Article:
1930 Penny a huge Australian auction attraction

Author: Richard Brewster | Posted: 8th November, 2017

An Australian 1930 penny acquired in loose change by the brother and sister vendors when they were young collectors is a major highlight of Mossgreen’s forthcoming Coins, Medals & Banknotes auction from 6pm Wednesday November 15 at 926-930 High Street, Armadale.

Since the 1950s, the penny has been residing in their Hawthorn Press coin album and has never before been on the market.

Extremely rare, 1930 pennies were never meant to be minted and there are several theories on how they came into circulation.

One popular belief is the Melbourne Mint, which was not required to produce coins in 1930, presented tourists with the penny as a memento of their visit in exchange for one minted in an earlier year.

The auction contains four 1923 halfpennies (also extremely rare) and a large range of pre-decimal collections, half sovereigns and sovereigns, error coins and decimal choice uncirculated date runs.

Early banking instruments include 1820s Tasmanian Hobart Town currency notes, a ‘Port Albert Gipps Land’ 5/- die proof by Sydney engraver James Carmichael and a scarce Queensland 1919 George Espie currency note.

The Australian banknotes section features several rare notes including the £5 Star Note ‘TC/12 100000*’ and the 1966 $1 Coombs/Wilson pair with million numbered serial ‘ACB 1000000 (the last zero separately added by hand).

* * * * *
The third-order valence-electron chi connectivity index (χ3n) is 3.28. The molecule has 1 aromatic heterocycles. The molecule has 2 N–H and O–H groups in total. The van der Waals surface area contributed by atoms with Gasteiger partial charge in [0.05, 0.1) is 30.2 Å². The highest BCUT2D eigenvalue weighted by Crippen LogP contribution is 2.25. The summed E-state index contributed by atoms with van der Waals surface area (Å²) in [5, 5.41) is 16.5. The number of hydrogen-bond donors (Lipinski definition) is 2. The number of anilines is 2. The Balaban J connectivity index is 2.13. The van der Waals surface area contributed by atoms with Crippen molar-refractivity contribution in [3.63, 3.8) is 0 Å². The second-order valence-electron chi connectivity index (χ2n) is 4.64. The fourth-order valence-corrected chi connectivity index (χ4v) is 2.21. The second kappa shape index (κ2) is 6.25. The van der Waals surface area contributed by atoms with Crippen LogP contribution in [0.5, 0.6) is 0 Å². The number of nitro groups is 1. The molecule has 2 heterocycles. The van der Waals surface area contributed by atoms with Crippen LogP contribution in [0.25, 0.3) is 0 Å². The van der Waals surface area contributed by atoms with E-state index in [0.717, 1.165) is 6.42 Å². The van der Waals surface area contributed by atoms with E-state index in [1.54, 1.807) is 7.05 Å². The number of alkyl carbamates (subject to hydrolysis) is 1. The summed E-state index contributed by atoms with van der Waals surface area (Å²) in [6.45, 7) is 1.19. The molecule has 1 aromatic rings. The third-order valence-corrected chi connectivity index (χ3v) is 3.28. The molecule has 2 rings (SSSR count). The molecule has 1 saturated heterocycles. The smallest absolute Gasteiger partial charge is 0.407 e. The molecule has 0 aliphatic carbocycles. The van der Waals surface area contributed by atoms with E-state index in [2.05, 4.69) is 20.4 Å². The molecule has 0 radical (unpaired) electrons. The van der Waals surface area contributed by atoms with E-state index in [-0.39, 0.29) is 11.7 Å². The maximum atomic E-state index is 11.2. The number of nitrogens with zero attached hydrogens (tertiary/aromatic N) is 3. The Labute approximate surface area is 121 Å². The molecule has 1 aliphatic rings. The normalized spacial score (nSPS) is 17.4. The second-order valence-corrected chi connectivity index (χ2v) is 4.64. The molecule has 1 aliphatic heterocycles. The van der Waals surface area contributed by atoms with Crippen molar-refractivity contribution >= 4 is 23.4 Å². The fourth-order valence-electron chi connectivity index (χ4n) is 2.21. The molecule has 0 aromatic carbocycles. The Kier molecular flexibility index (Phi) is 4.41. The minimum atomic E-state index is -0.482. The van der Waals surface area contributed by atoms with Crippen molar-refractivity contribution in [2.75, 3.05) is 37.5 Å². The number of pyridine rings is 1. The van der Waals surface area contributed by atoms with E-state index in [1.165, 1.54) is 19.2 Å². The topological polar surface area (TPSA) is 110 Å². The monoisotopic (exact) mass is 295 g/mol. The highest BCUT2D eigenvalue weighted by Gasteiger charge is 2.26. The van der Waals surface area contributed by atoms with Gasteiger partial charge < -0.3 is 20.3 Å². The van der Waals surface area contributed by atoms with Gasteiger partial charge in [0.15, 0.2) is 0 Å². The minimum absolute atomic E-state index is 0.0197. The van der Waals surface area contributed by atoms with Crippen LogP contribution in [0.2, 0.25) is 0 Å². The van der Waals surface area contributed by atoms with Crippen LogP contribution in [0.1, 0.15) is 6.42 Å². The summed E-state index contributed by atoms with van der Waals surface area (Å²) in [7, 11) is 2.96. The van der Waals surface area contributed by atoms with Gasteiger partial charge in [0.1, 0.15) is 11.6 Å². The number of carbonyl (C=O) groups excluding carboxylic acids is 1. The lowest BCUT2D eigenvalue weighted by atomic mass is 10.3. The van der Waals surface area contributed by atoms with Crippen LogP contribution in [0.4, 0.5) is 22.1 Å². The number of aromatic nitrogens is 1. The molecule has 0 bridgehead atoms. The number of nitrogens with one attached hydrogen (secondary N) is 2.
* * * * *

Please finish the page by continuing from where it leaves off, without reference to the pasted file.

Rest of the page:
The $1 note is being offered with its predecessor ‘ACB 999999’ making it even more attractive to collectors.

Other highlights include a wide range of specimen notes such as the pre-Federation Commercial Bank of Sydney £20 – one of only three known – a 1939 10/- orange Type H Coombs/Watt example ‘D/98 120007’ and decimal paper and polymer specimens to $100.

An array of research and design material from Max Robinson, designer of the current $10 Mary Gilmore polymer banknote, is another strong auction attraction.

These lots contain important artefacts from the history of Australian banknote production relating to various denominations of Australian decimal notes.

Other significant auction items include two significant Australian medal groups – one a World War II/PNG Navy group of six medals with the scarce ‘MINESWEEPING 1945-51’ clasp, and the other World War II/Korea group of 12 awarded to Ted Neagle, one of five serving members from the same family.

A scarce 1882 Germanton Agricultural and Pastoral Show award is another interesting item.

Renamed Holbrook in 1915, the town held a well attended ploughing competition the previous year and, for 1882, Sydney silversmith and medallist Evan Jones produced 16 medals for cattle sheep and horses.

The auction medal was awarded to James Lawson for ‘Best Pair of Farm Mares’.


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